Judge Roman Martel has never seen a kangaroo in a ten gallon hat. Will this review change everything?
Our review of Quigley Down Under, published October 24th, 2001, is also available.
Prepare for Tom Selleck's epic mustache in the old westÉ western Australia that is.
Matthew Quigley (Tom Selleck, Blue Bloods) leaves the U.S. and heads out to Australia to answer a want ad. Seems that Elliot Marston (Alan Rickman, Harry Potter and the Deathly Hallows) is looking for the best long distance sharpshooter in the world to help him on his ranch. When Quigley arrives he quickly gets on the wrong side of Marton's men and picks up the aptly named Crazy Cora (Laura San Giacomo, Havoc). Cora is convinced that Quigley is named Roy and that she's still wandering around the American prairie.
Marston reveals that he actually hired Quigley to help him take care of the aborigine problem around his land, and Quigley refuses (by tossing Marston through a window). Needless to say this turns Quigley and Cora into targets. Prepare for a classic style western in a untraditional setting, with plenty of horses as well as kangaroos.
Released two years before Clint Eastwood released Unforgiven and essentially made it impossible for anyone to make a non-bleak Western, you'd think Quigley Down Under would still be remembered fondly. On the surface it's hard to see why this movie is often forgotten when modern Westerns are mentioned.
The three leads are excellent in their roles. Selleck was born to play a character like Quigley. He embodies everything you imagine about a rough and tumble cowboy with a heart of gold. San Giacomo is pitch perfect as Crazy Cora, providing some comic relief as well as a love interest for the film. Rickman is playing a slightly toned down version of his infamous Sheriff of Nottingham from Robin Hood: Prince of Thieves. Marston may be a little less colorful, but he's just as full of himself.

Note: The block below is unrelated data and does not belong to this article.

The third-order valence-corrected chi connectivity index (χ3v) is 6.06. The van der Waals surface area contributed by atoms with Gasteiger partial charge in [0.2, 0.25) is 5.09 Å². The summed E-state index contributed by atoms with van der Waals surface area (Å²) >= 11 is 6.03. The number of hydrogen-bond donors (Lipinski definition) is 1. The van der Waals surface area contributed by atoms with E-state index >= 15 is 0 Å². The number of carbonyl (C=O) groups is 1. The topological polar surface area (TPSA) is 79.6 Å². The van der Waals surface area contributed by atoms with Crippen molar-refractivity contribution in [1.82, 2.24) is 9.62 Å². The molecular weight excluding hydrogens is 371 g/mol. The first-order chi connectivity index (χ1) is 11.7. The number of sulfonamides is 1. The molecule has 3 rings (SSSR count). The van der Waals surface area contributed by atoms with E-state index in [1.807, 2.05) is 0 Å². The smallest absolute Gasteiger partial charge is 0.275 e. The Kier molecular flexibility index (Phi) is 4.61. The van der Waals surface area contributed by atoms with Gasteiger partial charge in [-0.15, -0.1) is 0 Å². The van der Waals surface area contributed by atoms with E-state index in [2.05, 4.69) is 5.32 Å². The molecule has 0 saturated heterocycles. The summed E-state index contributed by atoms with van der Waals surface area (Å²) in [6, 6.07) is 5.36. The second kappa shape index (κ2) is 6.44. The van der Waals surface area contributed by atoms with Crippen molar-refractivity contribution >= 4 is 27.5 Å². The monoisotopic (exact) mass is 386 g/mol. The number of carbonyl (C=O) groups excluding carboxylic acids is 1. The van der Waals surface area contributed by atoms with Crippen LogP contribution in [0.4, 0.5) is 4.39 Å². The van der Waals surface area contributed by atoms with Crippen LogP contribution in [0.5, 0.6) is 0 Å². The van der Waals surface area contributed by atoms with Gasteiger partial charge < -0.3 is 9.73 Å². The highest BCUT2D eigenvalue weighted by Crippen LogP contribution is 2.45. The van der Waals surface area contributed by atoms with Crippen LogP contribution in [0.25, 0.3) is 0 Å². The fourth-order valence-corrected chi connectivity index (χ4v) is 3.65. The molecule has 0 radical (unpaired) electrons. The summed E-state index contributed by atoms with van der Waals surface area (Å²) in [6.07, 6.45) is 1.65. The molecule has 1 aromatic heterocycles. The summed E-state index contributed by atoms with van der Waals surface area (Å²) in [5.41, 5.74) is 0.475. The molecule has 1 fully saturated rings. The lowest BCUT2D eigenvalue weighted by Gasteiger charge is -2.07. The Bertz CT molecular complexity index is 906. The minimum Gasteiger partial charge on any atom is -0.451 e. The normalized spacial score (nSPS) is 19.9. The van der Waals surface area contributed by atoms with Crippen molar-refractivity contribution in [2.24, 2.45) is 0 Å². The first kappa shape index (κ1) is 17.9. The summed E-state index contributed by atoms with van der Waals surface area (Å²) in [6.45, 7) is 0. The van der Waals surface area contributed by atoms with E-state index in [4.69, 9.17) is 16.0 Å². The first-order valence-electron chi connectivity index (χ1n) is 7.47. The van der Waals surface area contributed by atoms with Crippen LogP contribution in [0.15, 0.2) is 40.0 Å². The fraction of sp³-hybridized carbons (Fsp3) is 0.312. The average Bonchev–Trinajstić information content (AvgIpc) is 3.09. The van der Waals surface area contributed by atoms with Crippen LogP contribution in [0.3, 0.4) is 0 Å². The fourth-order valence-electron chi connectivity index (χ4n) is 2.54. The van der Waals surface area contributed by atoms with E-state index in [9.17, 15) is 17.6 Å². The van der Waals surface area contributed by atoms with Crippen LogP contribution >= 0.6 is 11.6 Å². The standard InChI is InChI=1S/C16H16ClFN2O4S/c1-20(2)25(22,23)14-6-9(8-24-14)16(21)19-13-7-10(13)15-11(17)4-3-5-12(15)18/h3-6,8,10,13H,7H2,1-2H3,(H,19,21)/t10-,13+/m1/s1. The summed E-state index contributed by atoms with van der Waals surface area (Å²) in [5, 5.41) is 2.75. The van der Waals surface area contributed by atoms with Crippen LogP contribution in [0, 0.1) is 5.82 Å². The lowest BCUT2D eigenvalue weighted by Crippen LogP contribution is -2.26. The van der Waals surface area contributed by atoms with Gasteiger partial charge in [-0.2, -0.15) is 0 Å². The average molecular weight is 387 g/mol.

You've also got some excellent action scenes, with may favorite coming near the end where Quigley escapes a burning building and some of Marston's goons. The scenery is gorgeous showing off some beautiful vistas of Australian outback. To top it off Basil Poledouris provides a full bodied old school western score full of nods to the classics of the genre, and adding a touch of Australia when needed.
So what's the problem here? It's difficult to say. Quigley Down Under should work, and yet I was never entirely pulled into it. Part of this is the tone of the film. One minute it feels almost like a parody of a Western, with some of the lines and scenes going a bit over the top (and Poledouris' score giving it a helping push). Other times, the movie gets deadly serious, especially dealing with the very real racism and destruction of the Aborigines. This flip flopping makes it hard to figure out what kind of a movie you're really watching. Should I laugh at Crazy Cora's antics or feel sorry for her when we learn her sad story? Things seem to even out when the humor is toned down a bit and we get into the more action oriented second half of film.
MGM's Blu-ray is a standard port of the original release over to the high def format. The 2.35:1/1080p image looks pretty good. There is some film grain visible and as well as a bit of softness in some scenes. The DTS-HD 2.0 Master Audio works well enough, though the score comes through a bit loud at times and drowns out the dialogue. The same mini-documentary is ported over from the standard def release, as well as the television and theatrical trailers.
Quigley Down Under has a lot going for it, and fans of the main cast should certainly check it out. But the shifting tone keeps me from recommending it more than a rental first.
Not guilty, mate.
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